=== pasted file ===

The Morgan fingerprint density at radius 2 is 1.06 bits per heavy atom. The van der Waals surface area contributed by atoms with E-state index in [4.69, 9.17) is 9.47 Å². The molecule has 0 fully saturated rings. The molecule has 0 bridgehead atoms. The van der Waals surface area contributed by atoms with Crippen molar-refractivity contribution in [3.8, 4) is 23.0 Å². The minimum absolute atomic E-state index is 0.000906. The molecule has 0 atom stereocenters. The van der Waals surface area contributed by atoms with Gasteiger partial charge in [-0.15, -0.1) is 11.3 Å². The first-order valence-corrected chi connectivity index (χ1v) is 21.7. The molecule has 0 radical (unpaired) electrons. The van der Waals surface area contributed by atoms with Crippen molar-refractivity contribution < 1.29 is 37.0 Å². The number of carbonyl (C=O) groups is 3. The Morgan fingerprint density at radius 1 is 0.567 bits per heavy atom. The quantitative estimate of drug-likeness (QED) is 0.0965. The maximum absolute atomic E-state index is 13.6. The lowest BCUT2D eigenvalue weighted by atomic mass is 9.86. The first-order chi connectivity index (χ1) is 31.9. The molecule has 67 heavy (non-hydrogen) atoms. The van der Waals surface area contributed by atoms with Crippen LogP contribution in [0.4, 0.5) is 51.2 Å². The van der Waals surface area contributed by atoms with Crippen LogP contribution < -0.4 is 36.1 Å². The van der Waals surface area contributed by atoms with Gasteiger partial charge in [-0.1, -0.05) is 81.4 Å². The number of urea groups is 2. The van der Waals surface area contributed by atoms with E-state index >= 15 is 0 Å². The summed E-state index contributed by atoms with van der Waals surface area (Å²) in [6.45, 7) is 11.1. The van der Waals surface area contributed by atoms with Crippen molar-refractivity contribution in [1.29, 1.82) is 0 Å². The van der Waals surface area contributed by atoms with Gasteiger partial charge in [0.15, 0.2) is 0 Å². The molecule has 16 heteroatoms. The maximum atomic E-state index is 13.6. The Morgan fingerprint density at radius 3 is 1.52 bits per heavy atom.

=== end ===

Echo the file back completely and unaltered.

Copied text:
The Morgan fingerprint density at radius 2 is 1.06 bits per heavy atom. The van der Waals surface area contributed by atoms with E-state index in [4.69, 9.17) is 9.47 Å². The molecule has 0 fully saturated rings. The molecule has 0 bridgehead atoms. The van der Waals surface area contributed by atoms with Crippen molar-refractivity contribution in [3.8, 4) is 23.0 Å². The minimum absolute atomic E-state index is 0.000906. The molecule has 0 atom stereocenters. The van der Waals surface area contributed by atoms with Gasteiger partial charge in [-0.15, -0.1) is 11.3 Å². The first-order valence-corrected chi connectivity index (χ1v) is 21.7. The molecule has 0 radical (unpaired) electrons. The van der Waals surface area contributed by atoms with Crippen molar-refractivity contribution < 1.29 is 37.0 Å². The number of carbonyl (C=O) groups is 3. The Morgan fingerprint density at radius 1 is 0.567 bits per heavy atom. The quantitative estimate of drug-likeness (QED) is 0.0965. The maximum absolute atomic E-state index is 13.6. The lowest BCUT2D eigenvalue weighted by atomic mass is 9.86. The first-order chi connectivity index (χ1) is 31.9. The molecule has 67 heavy (non-hydrogen) atoms. The van der Waals surface area contributed by atoms with Crippen LogP contribution in [0.4, 0.5) is 51.2 Å². The van der Waals surface area contributed by atoms with Crippen LogP contribution < -0.4 is 36.1 Å². The van der Waals surface area contributed by atoms with Gasteiger partial charge in [-0.1, -0.05) is 81.4 Å². The number of urea groups is 2. The van der Waals surface area contributed by atoms with E-state index >= 15 is 0 Å². The summed E-state index contributed by atoms with van der Waals surface area (Å²) in [6.45, 7) is 11.1. The van der Waals surface area contributed by atoms with Crippen molar-refractivity contribution in [1.29, 1.82) is 0 Å². The van der Waals surface area contributed by atoms with Gasteiger partial charge in [0.15, 0.2) is 0 Å². The molecule has 16 heteroatoms. The maximum atomic E-state index is 13.6. The Morgan fingerprint density at radius 3 is 1.52 bits per heavy atom.